Standards, software tools deliver manufacturing productivity

09/24/2002


Oak Brook, IL- Greater use of standards and better software tools are two ways manufacturers are increasing productivity from the plant floor up through the organization. Today's manufacturing challenges are many-global competition; price, cost, and time-to-market pressures; customer needs; customization pressure; outsourcing; quality and efficiency; and need to improve and connect business processes.

Pressures on Manufacturing Productivity
Pressures on manufacturing productivity include:

  • Cost of time, materials, and processes

  • Customer demands for better service over product lifecycle

  • Customization

  • Demands for faster time-to-market

  • Desire to connect/streamline business processes

  • Global competition

  • Outsourcing

  • Price of goods sold

  • Quality

  • Standards, tariffs, other economic barriers.

Source: Control Engineering

OPC Foundation (Scottsdale, AZ) improves manufacturing by delivering non-proprietary technical specifications. Getting control and automation manufacturers to agree on the best course hasn't always been easy, but results ensure interoperability advantages among automation/control applications, field systems/devices, and business/office applications. OPC efforts cover data access, XML, alarms and events interface standards, and Ethernet.

Each time software vendors can write to a general specification, an OPC "translator," there's more time and resources for adding value to the core software, instead of writing custom drivers. OPC estimates that as much as 30% of engineering development time for a supervisory-control software developer is spent writing drivers.

Concerning the OPC Data eXchange (DX) standard, scheduled to be released Oct. 21, Mr. Burke says that, "OPC has always been based on a vision of moving data from the plant-floor to the enterprise to the Web. So, we're not seeking to replace ProfiNet or FOUNDATION fieldbus. We just want to provide a mechanism for interoperability among different Ethernet-based networks."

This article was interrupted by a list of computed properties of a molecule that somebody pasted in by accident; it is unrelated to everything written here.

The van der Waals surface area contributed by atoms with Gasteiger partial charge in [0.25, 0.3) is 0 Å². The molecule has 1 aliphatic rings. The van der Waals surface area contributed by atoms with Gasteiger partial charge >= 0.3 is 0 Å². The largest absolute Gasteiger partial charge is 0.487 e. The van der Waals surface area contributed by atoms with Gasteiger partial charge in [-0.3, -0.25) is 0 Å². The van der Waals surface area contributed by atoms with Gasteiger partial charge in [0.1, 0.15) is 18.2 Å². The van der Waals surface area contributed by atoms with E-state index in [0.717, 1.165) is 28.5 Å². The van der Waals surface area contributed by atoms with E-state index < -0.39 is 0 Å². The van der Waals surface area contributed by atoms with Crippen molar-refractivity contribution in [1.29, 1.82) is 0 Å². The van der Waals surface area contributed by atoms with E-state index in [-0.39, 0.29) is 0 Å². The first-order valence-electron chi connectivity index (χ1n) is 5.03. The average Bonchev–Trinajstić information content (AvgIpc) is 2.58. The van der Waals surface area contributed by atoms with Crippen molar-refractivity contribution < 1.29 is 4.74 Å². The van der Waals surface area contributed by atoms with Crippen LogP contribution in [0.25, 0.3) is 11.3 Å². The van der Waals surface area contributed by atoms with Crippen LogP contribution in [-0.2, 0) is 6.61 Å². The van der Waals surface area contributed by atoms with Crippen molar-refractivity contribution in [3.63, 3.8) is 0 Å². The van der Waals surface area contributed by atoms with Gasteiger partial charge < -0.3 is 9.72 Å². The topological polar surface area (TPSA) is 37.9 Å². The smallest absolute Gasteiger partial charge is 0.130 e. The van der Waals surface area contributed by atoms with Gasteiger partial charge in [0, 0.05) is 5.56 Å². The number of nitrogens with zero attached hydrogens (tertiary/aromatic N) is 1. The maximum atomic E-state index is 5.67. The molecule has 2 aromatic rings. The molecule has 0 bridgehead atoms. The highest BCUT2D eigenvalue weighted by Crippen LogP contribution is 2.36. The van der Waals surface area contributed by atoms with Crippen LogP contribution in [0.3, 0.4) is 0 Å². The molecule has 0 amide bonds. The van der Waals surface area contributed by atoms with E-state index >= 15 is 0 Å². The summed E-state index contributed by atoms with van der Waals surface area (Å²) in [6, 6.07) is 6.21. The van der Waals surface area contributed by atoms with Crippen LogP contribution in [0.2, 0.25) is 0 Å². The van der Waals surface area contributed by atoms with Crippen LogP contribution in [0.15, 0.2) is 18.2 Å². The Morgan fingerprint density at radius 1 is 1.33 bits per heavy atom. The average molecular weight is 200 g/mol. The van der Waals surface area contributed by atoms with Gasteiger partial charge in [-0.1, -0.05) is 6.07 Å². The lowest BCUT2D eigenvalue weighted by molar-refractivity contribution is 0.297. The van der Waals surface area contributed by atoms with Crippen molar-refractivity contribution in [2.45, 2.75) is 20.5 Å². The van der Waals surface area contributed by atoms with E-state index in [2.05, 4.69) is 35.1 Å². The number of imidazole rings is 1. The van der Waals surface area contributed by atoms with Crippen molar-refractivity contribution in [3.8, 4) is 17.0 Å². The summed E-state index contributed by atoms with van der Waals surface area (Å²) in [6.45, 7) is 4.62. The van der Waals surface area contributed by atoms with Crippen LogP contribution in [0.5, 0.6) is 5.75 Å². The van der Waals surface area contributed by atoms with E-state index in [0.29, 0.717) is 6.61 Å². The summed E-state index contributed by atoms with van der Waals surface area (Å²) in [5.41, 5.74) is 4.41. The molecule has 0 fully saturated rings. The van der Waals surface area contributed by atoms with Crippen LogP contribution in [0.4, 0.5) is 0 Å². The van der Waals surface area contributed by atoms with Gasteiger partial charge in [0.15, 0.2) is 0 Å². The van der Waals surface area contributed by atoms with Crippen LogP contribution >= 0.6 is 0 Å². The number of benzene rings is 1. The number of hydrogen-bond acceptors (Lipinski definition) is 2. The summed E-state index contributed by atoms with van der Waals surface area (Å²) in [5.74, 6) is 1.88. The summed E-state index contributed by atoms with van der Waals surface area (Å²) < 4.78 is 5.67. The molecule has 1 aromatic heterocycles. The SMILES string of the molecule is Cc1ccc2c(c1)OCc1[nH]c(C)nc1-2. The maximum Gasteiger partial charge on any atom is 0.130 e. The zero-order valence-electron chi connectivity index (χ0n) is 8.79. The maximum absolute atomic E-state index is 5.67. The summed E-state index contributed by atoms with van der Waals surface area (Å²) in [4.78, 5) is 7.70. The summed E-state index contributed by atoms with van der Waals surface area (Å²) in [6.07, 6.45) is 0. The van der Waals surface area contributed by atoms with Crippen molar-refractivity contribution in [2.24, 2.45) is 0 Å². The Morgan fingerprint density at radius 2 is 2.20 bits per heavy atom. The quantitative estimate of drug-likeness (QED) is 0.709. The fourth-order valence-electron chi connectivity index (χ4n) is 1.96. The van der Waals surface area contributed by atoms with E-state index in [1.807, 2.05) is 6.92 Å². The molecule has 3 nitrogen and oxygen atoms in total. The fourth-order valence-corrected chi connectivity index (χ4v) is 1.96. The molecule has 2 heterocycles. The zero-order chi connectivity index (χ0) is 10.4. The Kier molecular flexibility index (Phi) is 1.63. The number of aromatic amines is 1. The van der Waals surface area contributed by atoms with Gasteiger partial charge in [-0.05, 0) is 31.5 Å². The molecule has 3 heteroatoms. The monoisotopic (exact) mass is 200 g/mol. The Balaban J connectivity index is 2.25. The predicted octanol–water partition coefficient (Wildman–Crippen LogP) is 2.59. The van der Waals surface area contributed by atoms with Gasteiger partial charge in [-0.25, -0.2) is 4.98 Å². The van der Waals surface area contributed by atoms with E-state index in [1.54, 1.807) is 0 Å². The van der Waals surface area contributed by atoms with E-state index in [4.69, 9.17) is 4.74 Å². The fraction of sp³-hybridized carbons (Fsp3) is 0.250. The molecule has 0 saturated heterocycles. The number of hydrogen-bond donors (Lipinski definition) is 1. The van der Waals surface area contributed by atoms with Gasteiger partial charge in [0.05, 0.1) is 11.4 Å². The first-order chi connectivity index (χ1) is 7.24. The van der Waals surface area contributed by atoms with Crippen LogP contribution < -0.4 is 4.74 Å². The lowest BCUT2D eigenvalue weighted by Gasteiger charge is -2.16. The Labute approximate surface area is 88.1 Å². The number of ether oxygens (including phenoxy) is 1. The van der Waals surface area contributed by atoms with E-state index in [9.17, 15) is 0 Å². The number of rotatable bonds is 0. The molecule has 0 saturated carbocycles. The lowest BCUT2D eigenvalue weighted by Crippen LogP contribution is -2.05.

As for specific software tools, many aim to improve manufacturing productivity. Raw data easily overloads users without providing the information needed to make decisions to improve the plant or enterprise. Rather than simply collecting and viewing historical information, there's a need to gather real-time data from many sources within plants, combine and analyze it, and turn it into useful information, personalized for individual users.

A relatively new class of software shows key performance indicators for manufacturing, design, sales, logistics, or whatever needs monitoring. The Microsoft (Redmond, WA) Digital Dashboard Resource Kit helps aggregate information from throughout the organization and supply chain in one location. GE Fanuc (Charlottesville, VA) calls its Manufacturing Intelligence portal a "Digital Cockpit." Based on the Honeywell (Phoenix, AZ) PlantScape Distributed Server Architecture (DSA), eServer bridges the process control and enterprise domains. These tools, like a human-machine interface on steroids, can be rapidly customized to fit users' needs and changing business goals.